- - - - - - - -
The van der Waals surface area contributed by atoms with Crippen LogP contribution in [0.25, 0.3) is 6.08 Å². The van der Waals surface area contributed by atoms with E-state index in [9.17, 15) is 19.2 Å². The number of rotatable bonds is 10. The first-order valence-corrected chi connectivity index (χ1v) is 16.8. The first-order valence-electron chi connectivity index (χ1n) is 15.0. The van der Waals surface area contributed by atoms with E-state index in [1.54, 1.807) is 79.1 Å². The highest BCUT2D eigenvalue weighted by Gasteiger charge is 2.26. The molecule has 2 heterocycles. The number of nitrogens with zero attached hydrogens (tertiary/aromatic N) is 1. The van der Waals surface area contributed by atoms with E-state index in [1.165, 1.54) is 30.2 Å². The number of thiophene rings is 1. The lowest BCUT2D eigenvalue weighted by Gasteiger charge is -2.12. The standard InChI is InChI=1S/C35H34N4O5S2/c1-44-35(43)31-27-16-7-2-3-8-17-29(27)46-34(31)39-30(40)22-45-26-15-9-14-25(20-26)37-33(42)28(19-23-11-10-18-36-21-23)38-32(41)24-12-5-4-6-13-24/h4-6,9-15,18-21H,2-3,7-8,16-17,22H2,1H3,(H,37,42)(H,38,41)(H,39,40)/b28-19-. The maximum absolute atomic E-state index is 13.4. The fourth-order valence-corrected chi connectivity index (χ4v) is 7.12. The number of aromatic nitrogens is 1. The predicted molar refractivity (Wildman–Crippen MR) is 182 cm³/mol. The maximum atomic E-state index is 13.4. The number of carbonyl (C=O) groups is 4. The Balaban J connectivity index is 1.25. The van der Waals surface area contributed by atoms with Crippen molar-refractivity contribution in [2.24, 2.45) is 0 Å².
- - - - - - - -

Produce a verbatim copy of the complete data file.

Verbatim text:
The van der Waals surface area contributed by atoms with Crippen LogP contribution in [0.25, 0.3) is 6.08 Å². The van der Waals surface area contributed by atoms with E-state index in [9.17, 15) is 19.2 Å². The number of rotatable bonds is 10. The first-order valence-corrected chi connectivity index (χ1v) is 16.8. The first-order valence-electron chi connectivity index (χ1n) is 15.0. The van der Waals surface area contributed by atoms with E-state index in [1.54, 1.807) is 79.1 Å². The highest BCUT2D eigenvalue weighted by Gasteiger charge is 2.26. The molecule has 2 heterocycles. The number of nitrogens with zero attached hydrogens (tertiary/aromatic N) is 1. The van der Waals surface area contributed by atoms with E-state index in [1.165, 1.54) is 30.2 Å². The number of thiophene rings is 1. The lowest BCUT2D eigenvalue weighted by Gasteiger charge is -2.12. The standard InChI is InChI=1S/C35H34N4O5S2/c1-44-35(43)31-27-16-7-2-3-8-17-29(27)46-34(31)39-30(40)22-45-26-15-9-14-25(20-26)37-33(42)28(19-23-11-10-18-36-21-23)38-32(41)24-12-5-4-6-13-24/h4-6,9-15,18-21H,2-3,7-8,16-17,22H2,1H3,(H,37,42)(H,38,41)(H,39,40)/b28-19-. The maximum absolute atomic E-state index is 13.4. The fourth-order valence-corrected chi connectivity index (χ4v) is 7.12. The number of aromatic nitrogens is 1. The predicted molar refractivity (Wildman–Crippen MR) is 182 cm³/mol. The maximum atomic E-state index is 13.4. The number of carbonyl (C=O) groups is 4. The Balaban J connectivity index is 1.25. The van der Waals surface area contributed by atoms with Crippen molar-refractivity contribution in [2.24, 2.45) is 0 Å².